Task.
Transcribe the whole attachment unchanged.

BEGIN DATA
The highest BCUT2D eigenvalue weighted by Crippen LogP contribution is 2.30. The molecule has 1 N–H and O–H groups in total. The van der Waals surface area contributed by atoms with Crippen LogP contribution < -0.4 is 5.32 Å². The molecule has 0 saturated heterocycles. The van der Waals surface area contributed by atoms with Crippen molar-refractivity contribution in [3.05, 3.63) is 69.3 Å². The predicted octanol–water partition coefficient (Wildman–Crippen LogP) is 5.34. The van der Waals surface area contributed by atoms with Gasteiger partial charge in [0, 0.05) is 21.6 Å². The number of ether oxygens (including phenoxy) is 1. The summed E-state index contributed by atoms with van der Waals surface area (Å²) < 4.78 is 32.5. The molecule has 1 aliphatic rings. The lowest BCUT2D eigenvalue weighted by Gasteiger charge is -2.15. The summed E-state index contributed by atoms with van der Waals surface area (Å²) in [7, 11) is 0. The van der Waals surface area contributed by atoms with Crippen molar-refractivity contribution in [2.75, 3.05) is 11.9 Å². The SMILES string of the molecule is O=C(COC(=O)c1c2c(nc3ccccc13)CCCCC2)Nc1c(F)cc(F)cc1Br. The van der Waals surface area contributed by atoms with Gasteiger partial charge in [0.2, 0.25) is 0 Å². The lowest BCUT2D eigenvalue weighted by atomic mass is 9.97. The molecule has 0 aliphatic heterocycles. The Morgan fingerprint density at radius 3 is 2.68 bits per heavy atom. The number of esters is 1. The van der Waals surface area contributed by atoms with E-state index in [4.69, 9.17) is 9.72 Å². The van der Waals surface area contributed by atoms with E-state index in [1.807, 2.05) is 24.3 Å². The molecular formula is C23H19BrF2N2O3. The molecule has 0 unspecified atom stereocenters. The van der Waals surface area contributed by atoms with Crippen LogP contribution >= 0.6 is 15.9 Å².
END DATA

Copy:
The highest BCUT2D eigenvalue weighted by Crippen LogP contribution is 2.30. The molecule has 1 N–H and O–H groups in total. The van der Waals surface area contributed by atoms with Crippen LogP contribution < -0.4 is 5.32 Å². The molecule has 0 saturated heterocycles. The van der Waals surface area contributed by atoms with Crippen molar-refractivity contribution in [3.05, 3.63) is 69.3 Å². The predicted octanol–water partition coefficient (Wildman–Crippen LogP) is 5.34. The van der Waals surface area contributed by atoms with Gasteiger partial charge in [0, 0.05) is 21.6 Å². The number of ether oxygens (including phenoxy) is 1. The summed E-state index contributed by atoms with van der Waals surface area (Å²) < 4.78 is 32.5. The molecule has 1 aliphatic rings. The lowest BCUT2D eigenvalue weighted by Gasteiger charge is -2.15. The summed E-state index contributed by atoms with van der Waals surface area (Å²) in [7, 11) is 0. The van der Waals surface area contributed by atoms with Crippen molar-refractivity contribution in [2.75, 3.05) is 11.9 Å². The SMILES string of the molecule is O=C(COC(=O)c1c2c(nc3ccccc13)CCCCC2)Nc1c(F)cc(F)cc1Br. The van der Waals surface area contributed by atoms with Gasteiger partial charge in [0.2, 0.25) is 0 Å². The lowest BCUT2D eigenvalue weighted by atomic mass is 9.97. The molecule has 0 aliphatic heterocycles. The Morgan fingerprint density at radius 3 is 2.68 bits per heavy atom. The number of esters is 1. The van der Waals surface area contributed by atoms with E-state index in [4.69, 9.17) is 9.72 Å². The van der Waals surface area contributed by atoms with E-state index in [1.807, 2.05) is 24.3 Å². The molecular formula is C23H19BrF2N2O3. The molecule has 0 unspecified atom stereocenters. The van der Waals surface area contributed by atoms with Crippen LogP contribution >= 0.6 is 15.9 Å².